In an attempt to make Lefton Iron and Lefton Land shoulder at least some, if not all, of the costs of cleaning the site, Kerr-McGee filed suit on August 29, 1990, against Lefton Iron and Lefton Land under the Act. See 42 U.S.C.A. §9601 et seq. (West 1995). Kerr-McGee made three specific claims against Lefton.

Nonpublishable material under Supreme Court Rule 23 omitted.

These claims were litigated in the United States District Court for the Southern District of Illinois. The District Court agreed with Lefton and ruled against Kerr-McGee on all three counts. However, the Seventh Circuit Court of Appeals reversed on all counts in favor of Kerr-McGee. Kerr-McGee Chemical Corp. v. Lefton Iron & Metal Co., 14 F.3d 321 (7th Cir. 1994). Consequently, Lefton is responsible for all cleanup costs relating to the site.

With regard to the instant case, St. Paul filed a complaint for declaratory judgment against Lefton on June 20, 1988. Lefton filed its answer, affirmative defenses, and claims against St. Paul and the other insurers on January 6, 1992. Lefton's claims sought a declaration that the insurance companies have duties under their respective policies to defend Lefton Iron and Lefton Land and to reimburse them for defense costs incurred in the defense litigation concerning the site. On January 20, 1994, Lefton filed a motion for partial summary judgment, seeking a declaration that St. Paul was obligated to defend Lefton in actions arising out of ownership of the site. St. Paul filed its countermotion for summary judgment and a memorandum in support thereof. The memorandum asserted, inter alia, that the doctrine of collateral estoppel applies to this case pursuant to the holding in Kerr-McGee Chemical Corp. v. Lefton Iron & Metal Co, Inc., 14 F.3d 321, 328 (7th Cir. 1994).

Nonpublishable material under Supreme Court Rule 23 omitted.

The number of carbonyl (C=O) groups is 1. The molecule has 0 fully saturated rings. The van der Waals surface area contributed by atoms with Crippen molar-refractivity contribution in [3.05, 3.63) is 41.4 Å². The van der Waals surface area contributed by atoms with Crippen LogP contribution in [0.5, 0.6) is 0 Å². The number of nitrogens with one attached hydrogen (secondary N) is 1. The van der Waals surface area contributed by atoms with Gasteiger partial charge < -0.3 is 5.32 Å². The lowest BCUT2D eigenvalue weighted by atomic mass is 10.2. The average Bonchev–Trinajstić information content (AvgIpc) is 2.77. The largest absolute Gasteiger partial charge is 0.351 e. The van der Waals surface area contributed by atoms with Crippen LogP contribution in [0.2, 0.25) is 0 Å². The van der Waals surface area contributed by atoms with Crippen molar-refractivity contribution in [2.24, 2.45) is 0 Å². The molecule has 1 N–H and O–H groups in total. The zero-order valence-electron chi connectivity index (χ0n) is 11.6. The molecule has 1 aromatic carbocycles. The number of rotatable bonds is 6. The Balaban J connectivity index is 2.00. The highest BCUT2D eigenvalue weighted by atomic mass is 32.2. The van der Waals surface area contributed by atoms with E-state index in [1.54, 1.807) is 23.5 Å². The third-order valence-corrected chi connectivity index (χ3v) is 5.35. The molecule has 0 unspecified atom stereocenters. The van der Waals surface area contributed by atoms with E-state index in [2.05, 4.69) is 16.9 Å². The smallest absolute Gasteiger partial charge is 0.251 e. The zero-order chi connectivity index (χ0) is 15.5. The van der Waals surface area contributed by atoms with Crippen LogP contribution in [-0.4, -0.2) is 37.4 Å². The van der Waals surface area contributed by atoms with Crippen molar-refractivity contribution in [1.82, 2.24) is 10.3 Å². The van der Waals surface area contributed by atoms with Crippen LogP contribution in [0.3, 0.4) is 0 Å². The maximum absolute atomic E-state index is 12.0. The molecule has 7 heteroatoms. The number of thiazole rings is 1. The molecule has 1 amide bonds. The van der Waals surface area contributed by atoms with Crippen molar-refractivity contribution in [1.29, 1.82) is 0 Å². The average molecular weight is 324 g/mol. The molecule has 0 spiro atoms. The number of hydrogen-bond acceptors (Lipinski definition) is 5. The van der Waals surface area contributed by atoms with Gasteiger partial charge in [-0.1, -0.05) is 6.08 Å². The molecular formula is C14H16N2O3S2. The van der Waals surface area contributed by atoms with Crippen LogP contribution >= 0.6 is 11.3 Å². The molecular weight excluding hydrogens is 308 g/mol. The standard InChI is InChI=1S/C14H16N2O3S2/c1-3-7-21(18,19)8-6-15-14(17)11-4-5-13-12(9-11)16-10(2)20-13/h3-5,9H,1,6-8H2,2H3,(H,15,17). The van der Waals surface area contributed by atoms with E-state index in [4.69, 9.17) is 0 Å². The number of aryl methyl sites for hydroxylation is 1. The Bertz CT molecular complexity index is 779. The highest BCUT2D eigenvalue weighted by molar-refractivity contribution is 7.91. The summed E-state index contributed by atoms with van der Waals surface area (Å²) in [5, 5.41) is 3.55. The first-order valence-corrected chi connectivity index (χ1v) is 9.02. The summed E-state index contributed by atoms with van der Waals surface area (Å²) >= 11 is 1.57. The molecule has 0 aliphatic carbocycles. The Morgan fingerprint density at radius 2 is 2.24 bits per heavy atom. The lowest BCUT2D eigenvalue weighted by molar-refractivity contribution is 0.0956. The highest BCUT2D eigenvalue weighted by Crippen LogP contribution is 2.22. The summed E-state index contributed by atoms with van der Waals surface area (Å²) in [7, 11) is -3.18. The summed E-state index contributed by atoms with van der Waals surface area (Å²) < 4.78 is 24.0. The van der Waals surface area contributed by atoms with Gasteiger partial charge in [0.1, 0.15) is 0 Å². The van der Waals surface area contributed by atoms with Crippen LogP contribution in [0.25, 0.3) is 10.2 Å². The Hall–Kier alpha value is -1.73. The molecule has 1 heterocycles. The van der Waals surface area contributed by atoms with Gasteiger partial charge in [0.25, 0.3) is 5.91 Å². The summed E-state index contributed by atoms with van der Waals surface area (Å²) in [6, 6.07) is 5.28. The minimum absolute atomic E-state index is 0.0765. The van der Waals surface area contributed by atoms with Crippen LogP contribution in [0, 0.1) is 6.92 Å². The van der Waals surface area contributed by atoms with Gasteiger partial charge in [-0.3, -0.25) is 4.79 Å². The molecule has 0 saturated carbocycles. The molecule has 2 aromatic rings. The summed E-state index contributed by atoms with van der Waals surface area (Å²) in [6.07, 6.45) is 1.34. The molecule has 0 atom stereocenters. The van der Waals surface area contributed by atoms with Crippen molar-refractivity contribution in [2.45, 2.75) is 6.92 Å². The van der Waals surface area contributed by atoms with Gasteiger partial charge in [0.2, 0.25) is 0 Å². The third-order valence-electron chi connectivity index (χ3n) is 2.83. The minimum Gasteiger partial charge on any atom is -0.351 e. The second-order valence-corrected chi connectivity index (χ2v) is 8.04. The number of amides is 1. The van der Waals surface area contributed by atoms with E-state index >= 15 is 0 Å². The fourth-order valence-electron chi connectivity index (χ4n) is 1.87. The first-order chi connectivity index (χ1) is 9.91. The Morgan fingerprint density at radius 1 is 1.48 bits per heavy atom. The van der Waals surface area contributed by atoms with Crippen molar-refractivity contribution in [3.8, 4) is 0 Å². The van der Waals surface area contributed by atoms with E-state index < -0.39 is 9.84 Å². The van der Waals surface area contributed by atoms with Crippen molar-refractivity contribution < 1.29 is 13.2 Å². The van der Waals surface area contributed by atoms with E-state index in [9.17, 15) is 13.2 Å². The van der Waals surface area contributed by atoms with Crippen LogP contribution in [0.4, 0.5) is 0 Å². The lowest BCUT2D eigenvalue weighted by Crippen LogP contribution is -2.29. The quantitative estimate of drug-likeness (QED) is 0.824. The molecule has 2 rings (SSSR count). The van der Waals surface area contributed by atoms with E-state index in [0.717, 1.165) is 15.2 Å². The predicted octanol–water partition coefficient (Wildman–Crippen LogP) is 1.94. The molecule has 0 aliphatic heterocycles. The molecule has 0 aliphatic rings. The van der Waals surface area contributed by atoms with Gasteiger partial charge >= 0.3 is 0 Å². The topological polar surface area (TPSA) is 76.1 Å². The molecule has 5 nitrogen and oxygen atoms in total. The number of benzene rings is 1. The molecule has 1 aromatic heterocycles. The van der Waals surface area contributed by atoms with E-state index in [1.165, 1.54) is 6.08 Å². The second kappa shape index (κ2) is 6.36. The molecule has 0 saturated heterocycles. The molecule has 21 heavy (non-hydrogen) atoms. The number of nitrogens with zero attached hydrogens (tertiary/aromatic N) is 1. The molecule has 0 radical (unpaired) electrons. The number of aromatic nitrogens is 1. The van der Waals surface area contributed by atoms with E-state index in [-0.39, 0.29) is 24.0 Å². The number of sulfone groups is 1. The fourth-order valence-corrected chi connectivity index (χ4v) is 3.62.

Ultimately, the trial court held that no genuine issue of material fact existed on the issues of known loss and St. Paul's pollution exclusion.

Nonpublishable material under Supreme Court Rule 23 omitted.

Lefton filed a motion for reconsideration, arguing that the trial court misinterpreted the known-loss doctrine and the application of St. Paul's pollution exclusion. Safety National, the excess carrier during the St. Paul policy years, joined with Lefton in these arguments. In the alternative, Lefton requested that the issue be certified for interlocutory appeal. Thereafter, the other insurers filed motions for summary judgment based upon the known-loss doctrine.

Nonpublishable material under Supreme Court Rule 23 omitted.

On December 7, 1995, the trial court heard arguments on Lefton's motion to reconsider, the motions for summary judgment, and the insurers' motions to strike affidavits. The insurers pointed out that the Environmental Protection Act, which prohibited open dumping, had been enacted prior to Lefton's acquisition of the property and that common law nuisance had existed in Illinois for 100 years or more. Accordingly, the insurers argued they were all entitled to summary judgment under the known-loss doctrine. The trial court found for the insurers, denied Lefton's motion to reconsider, and ordered the parties to propose a ...